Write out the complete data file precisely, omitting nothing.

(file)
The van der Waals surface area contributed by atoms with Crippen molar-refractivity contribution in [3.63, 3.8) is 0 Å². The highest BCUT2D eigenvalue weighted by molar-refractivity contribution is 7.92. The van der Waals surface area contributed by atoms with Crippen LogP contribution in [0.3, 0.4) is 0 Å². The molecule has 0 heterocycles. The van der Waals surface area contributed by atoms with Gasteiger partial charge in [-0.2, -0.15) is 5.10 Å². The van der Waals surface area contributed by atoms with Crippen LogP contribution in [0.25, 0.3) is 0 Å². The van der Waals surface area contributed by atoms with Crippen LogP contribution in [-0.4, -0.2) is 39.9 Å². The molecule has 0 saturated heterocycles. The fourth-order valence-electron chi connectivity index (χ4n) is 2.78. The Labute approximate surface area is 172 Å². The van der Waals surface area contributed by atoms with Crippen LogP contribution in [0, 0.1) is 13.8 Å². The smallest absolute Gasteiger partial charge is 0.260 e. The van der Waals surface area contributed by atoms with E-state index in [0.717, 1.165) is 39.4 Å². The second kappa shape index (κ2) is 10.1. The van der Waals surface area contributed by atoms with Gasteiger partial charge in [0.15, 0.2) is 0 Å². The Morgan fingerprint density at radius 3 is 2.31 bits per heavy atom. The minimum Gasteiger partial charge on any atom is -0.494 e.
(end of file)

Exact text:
The van der Waals surface area contributed by atoms with Crippen molar-refractivity contribution in [3.63, 3.8) is 0 Å². The highest BCUT2D eigenvalue weighted by molar-refractivity contribution is 7.92. The van der Waals surface area contributed by atoms with Crippen LogP contribution in [0.3, 0.4) is 0 Å². The molecule has 0 heterocycles. The van der Waals surface area contributed by atoms with Gasteiger partial charge in [-0.2, -0.15) is 5.10 Å². The van der Waals surface area contributed by atoms with Crippen LogP contribution in [0.25, 0.3) is 0 Å². The van der Waals surface area contributed by atoms with Crippen LogP contribution in [-0.4, -0.2) is 39.9 Å². The molecule has 0 saturated heterocycles. The fourth-order valence-electron chi connectivity index (χ4n) is 2.78. The Labute approximate surface area is 172 Å². The van der Waals surface area contributed by atoms with Crippen LogP contribution in [0, 0.1) is 13.8 Å². The smallest absolute Gasteiger partial charge is 0.260 e. The van der Waals surface area contributed by atoms with E-state index in [0.717, 1.165) is 39.4 Å². The second kappa shape index (κ2) is 10.1. The van der Waals surface area contributed by atoms with Gasteiger partial charge in [0.15, 0.2) is 0 Å². The Morgan fingerprint density at radius 3 is 2.31 bits per heavy atom. The minimum Gasteiger partial charge on any atom is -0.494 e.